While many a teenager might baulk at the idea of getting up early for a paper round, a part-time job could set many kids in good stead when they reach adulthood.
According to a report by economists, children who take a part-time job make for better savers when they grow up, suggesting that parents can 'shape' their kids' 'saving behaviour'.
A team of researchers from the University of Sheffield quizzed more than 3,200 children aged between 11 and 15 about pocket money, part-time jobs and their spending habits.
They noted "a distinct difference in the influences of these two different sources of children's income on their saving behaviour".
The researchers, whose report will be presented today at the Royal Economics Society's annual conference, added: "The magnitude of the effect of a one per cent increase in the child's allowance is associated with a decrease in the probability that the child saves by 21.8 percentage points.
"In contrast, the weekly pay that the child receives from part-time work is positively associated with the probability of saving."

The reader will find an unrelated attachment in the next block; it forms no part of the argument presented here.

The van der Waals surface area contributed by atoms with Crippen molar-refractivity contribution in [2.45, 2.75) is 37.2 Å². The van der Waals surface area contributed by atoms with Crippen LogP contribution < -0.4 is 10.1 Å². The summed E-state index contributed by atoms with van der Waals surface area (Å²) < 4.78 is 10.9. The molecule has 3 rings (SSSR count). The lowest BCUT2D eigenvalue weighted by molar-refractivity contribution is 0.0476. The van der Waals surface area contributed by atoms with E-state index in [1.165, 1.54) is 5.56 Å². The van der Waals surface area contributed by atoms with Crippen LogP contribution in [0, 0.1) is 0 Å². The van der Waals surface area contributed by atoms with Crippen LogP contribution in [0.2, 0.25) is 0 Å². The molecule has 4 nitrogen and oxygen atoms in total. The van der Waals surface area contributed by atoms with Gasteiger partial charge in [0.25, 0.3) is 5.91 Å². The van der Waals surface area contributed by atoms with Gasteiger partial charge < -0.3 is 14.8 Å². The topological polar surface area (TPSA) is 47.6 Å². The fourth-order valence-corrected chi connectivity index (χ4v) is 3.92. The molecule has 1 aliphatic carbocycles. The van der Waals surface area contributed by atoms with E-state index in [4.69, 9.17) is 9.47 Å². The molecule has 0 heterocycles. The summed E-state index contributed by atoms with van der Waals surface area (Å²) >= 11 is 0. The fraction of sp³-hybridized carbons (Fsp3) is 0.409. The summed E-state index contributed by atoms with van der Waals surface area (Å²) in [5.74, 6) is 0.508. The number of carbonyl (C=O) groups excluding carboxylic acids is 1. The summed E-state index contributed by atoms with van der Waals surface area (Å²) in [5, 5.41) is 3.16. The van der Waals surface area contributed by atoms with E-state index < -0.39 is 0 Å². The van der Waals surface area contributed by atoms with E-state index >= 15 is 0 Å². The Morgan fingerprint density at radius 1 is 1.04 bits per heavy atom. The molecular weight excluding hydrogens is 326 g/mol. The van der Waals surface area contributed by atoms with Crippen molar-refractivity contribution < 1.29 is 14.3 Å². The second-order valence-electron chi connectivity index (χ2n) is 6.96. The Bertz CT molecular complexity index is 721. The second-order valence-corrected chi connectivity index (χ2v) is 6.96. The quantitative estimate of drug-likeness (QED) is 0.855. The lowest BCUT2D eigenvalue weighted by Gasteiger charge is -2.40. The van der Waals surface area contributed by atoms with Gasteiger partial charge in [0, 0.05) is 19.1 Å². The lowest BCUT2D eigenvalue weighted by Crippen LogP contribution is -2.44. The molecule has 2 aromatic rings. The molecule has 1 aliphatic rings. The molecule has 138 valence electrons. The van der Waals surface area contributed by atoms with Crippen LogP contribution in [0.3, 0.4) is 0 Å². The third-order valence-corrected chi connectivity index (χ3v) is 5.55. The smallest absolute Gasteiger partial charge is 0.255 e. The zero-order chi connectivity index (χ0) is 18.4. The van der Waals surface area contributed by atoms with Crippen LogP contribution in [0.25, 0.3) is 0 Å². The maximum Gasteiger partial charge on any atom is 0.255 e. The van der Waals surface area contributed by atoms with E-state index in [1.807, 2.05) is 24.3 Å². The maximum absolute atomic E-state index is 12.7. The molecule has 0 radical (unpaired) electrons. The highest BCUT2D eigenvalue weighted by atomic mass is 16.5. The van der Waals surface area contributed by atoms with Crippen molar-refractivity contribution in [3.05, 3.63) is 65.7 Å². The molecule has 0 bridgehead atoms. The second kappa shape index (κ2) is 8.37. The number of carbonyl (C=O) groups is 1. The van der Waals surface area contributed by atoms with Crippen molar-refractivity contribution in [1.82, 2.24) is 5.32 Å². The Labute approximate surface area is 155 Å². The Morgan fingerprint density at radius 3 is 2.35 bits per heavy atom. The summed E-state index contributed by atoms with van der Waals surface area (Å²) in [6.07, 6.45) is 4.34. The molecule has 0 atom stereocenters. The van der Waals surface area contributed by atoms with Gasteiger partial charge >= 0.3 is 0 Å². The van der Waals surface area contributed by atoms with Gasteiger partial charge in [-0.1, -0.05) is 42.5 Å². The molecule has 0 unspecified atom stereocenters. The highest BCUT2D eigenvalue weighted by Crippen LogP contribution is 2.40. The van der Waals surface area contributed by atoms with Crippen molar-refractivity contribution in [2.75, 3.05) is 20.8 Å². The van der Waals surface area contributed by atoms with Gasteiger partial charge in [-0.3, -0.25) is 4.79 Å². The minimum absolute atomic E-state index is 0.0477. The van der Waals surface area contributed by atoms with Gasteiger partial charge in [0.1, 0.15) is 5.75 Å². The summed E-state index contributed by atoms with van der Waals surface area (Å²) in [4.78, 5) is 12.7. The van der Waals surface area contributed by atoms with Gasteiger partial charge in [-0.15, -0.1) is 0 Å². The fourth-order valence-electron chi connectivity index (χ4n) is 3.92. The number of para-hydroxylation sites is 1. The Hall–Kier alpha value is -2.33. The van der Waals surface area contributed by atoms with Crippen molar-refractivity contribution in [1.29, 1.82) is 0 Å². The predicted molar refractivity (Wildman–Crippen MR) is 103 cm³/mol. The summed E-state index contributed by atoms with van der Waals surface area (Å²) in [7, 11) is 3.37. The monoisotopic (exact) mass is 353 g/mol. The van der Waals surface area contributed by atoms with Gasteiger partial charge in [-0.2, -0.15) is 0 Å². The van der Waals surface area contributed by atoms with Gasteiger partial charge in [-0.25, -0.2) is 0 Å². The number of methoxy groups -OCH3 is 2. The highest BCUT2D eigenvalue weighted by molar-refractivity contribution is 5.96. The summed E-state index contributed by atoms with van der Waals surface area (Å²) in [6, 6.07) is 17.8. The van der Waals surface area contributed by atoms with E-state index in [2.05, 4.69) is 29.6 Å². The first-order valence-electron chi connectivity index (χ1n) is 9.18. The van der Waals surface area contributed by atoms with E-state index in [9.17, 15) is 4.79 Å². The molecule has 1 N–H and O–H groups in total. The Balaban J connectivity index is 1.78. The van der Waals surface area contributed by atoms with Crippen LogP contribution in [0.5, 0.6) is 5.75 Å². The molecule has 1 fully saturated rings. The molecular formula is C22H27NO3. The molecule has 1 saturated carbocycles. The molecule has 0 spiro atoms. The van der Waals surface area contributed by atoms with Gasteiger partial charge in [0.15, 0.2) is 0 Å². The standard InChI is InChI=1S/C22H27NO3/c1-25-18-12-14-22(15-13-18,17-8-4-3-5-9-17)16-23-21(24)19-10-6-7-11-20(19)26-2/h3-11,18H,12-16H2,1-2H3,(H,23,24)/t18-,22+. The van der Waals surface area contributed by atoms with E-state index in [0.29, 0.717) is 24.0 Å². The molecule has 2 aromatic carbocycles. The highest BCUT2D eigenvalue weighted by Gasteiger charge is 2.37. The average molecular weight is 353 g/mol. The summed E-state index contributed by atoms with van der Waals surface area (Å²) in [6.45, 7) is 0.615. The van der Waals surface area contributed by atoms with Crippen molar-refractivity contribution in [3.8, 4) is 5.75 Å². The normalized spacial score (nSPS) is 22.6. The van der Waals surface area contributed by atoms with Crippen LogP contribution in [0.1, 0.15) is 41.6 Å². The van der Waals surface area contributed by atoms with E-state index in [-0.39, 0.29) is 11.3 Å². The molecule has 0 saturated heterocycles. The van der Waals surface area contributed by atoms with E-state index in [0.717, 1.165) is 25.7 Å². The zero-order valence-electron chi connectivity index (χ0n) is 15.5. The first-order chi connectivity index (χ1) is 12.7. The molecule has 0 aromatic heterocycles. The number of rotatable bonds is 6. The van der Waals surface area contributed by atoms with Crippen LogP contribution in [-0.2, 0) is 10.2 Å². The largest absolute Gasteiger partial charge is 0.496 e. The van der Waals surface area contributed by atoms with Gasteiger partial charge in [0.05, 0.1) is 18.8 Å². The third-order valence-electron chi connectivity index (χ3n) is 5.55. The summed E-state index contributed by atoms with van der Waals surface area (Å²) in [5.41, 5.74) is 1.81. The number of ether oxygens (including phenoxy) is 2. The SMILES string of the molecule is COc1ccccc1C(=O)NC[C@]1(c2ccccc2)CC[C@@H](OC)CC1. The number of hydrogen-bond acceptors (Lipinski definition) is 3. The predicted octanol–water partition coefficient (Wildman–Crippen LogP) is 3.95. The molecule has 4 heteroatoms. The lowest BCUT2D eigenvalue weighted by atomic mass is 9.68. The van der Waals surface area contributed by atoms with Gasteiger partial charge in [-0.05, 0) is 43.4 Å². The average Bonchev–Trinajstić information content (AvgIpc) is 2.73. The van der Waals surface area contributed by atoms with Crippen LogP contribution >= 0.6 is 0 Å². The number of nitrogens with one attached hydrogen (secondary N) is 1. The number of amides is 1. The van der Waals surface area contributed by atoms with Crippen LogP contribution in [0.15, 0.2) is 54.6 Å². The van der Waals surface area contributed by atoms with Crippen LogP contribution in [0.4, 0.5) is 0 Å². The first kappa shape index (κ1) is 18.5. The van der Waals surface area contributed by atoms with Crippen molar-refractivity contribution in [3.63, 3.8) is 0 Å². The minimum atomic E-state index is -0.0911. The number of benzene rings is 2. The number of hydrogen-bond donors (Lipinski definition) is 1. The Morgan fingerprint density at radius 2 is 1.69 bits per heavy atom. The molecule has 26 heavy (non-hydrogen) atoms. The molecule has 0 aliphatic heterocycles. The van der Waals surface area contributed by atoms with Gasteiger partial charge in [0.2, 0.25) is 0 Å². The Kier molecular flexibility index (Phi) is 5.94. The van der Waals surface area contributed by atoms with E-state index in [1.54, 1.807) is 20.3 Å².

The poll revealed that a typical 13-year-old received an average of £8.56 a week in pocket money, but those who worked bagged a weekly wage of £10.92. And the kids that worked part-time experienced positive long-term benefits.
The report concluded: "Whether the individual saved during childhood has a large effect on the probability of saving in adulthood."
Did you have a part-time job as a child? Do you think it helped you to successfully organise your finances as an adult? Leave your comments below...